Camera Obsession (Again!)

So I'm back shopping for a digital SLR. Maybe I'm just bored. I bought Canon's Digital Rebel a couple of months ago, took it hiking a couple of times and then returned it. I knew I wasn't going to keep it then. I just wanted to see hope different they are from the usual point-and-shoot digital camera.

I also knew then that Canon's and Nikon's rebates doesn't end until January 15th. Well, now that deadline is just a few days away. So I have to make a decision of either joining the Canonites or the Nikonians.

Choosing an SLR camera is actually harder than choosing a religion. In choosing a religion, one can go by who's religion will take you to heaven the easiest. Some religion even give you perks like giving you virgins in heaven when you die, if you join them. While others embarasses you by sending their star to Oprah to jump a couch.

But choosing between Canon and Nikon can be more difficult. For one thing, you're stuck with the lens you have, so if you "invest" on Nikon lenses, chances are you will buy Nikon cameras in the future. This is kinda like the old "give away the razor handle and make your money on razor blades." Except camera bodies cost at least $600, so you can't just throw them away like a razor handle.

As for the question of who's better? Canon or Nikon? Well, I don't really know. From what I read online, I think Nikon has the edge. They're been researching lenses way before Canon. In fact, the very first Canon cameras came with Nikon lenses! Then of course, just as Microsoft learned to live without IBM, Canon learned to make they're own lens. Nikon also learned to make their own camera.

On New Years Day, I was at a friend's house for dinner. My friend has a huge framed picture, at least two by three feet, of a wave that I thought was cool. I asked her husband what he used to make it, and he said he used a film camera, not digital. I then ask him, foolishly, if he likes Canon or Nikon better. He said something like he doesn't want to get into that conversation. He then explained that he uses Nikon, while his friend, who was with us, uses Canon.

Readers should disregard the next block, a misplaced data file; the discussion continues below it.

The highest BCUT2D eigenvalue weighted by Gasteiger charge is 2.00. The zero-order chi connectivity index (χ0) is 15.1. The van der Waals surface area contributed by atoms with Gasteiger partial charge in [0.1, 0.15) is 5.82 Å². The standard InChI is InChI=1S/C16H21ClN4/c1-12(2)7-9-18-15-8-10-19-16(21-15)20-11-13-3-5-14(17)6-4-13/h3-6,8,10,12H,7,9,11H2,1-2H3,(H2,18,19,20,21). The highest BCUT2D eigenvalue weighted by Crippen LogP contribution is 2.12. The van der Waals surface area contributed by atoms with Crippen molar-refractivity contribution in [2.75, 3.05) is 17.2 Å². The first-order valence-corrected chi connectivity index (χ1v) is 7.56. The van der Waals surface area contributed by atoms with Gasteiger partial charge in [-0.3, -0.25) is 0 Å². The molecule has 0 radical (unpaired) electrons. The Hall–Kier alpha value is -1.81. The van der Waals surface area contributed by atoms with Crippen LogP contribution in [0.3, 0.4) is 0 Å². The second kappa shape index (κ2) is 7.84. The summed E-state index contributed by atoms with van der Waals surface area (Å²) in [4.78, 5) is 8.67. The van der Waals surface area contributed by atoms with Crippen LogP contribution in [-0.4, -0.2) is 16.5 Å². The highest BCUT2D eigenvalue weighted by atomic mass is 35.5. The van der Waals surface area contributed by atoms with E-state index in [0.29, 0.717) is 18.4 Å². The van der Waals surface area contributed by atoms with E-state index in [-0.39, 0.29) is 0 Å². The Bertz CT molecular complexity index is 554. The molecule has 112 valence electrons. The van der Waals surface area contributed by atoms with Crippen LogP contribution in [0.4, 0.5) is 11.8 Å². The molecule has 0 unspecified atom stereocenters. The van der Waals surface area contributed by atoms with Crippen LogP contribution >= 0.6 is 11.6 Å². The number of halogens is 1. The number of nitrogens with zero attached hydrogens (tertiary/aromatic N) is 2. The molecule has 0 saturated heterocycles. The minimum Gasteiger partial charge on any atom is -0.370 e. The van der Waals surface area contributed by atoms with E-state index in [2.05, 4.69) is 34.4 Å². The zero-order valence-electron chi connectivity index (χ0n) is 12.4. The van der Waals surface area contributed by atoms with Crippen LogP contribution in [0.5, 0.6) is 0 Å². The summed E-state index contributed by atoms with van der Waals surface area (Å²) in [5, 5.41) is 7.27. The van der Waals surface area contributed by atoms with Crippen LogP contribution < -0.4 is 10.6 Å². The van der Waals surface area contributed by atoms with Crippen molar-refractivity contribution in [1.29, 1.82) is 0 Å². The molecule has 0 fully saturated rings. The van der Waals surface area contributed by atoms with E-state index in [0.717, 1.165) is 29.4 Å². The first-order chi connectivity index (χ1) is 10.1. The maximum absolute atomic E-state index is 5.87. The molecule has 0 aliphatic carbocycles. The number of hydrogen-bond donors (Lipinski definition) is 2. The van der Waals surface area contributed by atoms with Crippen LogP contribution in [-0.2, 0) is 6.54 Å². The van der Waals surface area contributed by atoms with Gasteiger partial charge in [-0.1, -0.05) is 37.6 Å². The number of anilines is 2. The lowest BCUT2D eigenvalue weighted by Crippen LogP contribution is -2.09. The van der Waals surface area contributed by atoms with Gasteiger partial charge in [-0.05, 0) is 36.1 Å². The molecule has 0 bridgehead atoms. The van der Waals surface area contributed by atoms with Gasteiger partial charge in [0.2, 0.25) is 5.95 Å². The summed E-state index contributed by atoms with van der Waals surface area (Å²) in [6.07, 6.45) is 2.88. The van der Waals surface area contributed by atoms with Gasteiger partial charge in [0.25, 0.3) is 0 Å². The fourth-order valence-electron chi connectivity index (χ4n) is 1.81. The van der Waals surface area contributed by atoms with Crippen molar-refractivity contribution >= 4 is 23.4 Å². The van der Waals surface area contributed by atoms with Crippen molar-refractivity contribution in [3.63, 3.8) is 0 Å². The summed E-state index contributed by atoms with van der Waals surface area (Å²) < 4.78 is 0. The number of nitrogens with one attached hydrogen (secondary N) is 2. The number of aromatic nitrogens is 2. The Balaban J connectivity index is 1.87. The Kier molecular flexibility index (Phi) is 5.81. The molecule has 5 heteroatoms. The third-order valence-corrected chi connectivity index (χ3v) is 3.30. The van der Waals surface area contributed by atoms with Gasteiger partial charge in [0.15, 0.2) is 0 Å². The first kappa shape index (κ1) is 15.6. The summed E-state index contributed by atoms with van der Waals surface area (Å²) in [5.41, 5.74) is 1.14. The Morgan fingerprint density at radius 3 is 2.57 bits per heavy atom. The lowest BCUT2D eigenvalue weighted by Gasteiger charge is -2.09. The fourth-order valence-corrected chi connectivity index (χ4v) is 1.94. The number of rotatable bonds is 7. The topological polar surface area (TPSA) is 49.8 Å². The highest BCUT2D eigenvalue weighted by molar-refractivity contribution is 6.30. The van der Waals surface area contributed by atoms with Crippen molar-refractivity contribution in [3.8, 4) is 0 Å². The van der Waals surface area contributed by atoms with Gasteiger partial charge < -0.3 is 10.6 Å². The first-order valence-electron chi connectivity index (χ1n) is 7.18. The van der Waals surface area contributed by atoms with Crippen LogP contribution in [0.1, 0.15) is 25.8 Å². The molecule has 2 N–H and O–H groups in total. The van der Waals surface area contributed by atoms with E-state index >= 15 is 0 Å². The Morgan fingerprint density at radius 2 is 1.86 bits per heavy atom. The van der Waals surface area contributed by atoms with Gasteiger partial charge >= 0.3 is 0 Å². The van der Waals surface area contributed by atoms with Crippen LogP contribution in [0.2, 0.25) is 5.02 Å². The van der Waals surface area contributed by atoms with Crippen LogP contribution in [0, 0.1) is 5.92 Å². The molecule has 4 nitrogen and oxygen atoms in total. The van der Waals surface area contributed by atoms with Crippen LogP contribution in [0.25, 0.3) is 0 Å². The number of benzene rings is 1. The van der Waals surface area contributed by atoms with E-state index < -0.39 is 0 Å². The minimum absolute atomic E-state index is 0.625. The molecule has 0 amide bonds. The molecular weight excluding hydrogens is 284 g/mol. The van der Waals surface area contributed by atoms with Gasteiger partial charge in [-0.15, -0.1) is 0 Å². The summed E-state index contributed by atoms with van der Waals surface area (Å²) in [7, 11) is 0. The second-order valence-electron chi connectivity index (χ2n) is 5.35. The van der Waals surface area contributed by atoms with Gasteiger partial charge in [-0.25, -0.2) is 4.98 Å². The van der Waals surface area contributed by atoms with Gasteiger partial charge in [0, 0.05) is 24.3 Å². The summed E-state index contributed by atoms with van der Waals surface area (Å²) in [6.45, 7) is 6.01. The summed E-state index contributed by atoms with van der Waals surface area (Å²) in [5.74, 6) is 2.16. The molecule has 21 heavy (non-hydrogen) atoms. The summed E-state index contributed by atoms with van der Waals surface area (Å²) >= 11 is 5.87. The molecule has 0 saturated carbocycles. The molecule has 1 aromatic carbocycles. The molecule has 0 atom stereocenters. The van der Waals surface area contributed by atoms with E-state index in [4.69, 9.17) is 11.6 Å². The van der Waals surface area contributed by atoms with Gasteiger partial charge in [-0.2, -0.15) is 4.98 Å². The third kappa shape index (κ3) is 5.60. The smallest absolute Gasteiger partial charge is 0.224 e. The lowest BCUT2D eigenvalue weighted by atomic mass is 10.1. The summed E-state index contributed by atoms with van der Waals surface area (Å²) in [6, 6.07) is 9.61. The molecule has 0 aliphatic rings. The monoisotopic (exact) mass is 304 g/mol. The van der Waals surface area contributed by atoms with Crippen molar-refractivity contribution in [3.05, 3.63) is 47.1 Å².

Of course, when it comes to photography, the only thing worst than a Canon vs Nikon topic is Film vs Digital. Hands down, digital camera's sales increase is killing companies like Kodak, Fuji, Agfa, other traditional film camera companies. Much like printers stopped Xerox's paper empire. Digital cameras can now be found in cellphones and MP3 players. But are film cameras dead?

On that same New Years Day dinner party, my friend's friend brought slides of his trip to Olympic National Park last year, as well as other National Park trips he took. He also brought a Leica projector to show us the slides. Since my friend and I went to Olympic National Park last year as well, I was looking forward to seeing his pictures. He used film camera to take his pictures, and for film, he went with the famous Fuji Velvia. I must admit his shots were much (much!) better than the ones I took. In fact, when I got home that night, I stayed up and went through the pictures I took. Most of it is probably due to the Velvia film. This is THE film that landscape photographers use on pictures you see in art galleries that are sold for thousands or dollars.

Anyways, from what I read online, in order for a digital camera to match what a 35mm film can do, it would have to be a 100+ megapixel camera. I'm not talking about a 3x5 inch print, of course, but the high-end max. So, is film dead? I guess the answer would have to be No. At least not until digital camera's can take 100MP. Even then, that's just to replace the 35mm format, not the medium and large format. This is kinda odd, since one can say that digital is more advance, yet it doesn't really replace what a film can do. Its just more convenient to use and people tend to settle for "good enough" images.

I'm tempted start typing about those people who has 7MP cameras but never really print anything larger than 5x7 inch. But I'll stay away from that. There is a great article though about this in Ken Rockwell's site. He calls it "The Megapixel Myth".

As for my camera obsession. I think I hit the peak of it when I was watching the USC vs Texas Rose Bowl game. When Vince Young scored the winning touchdown run, I was more interested at what cameras the photographers were using. Nikons or Canons?


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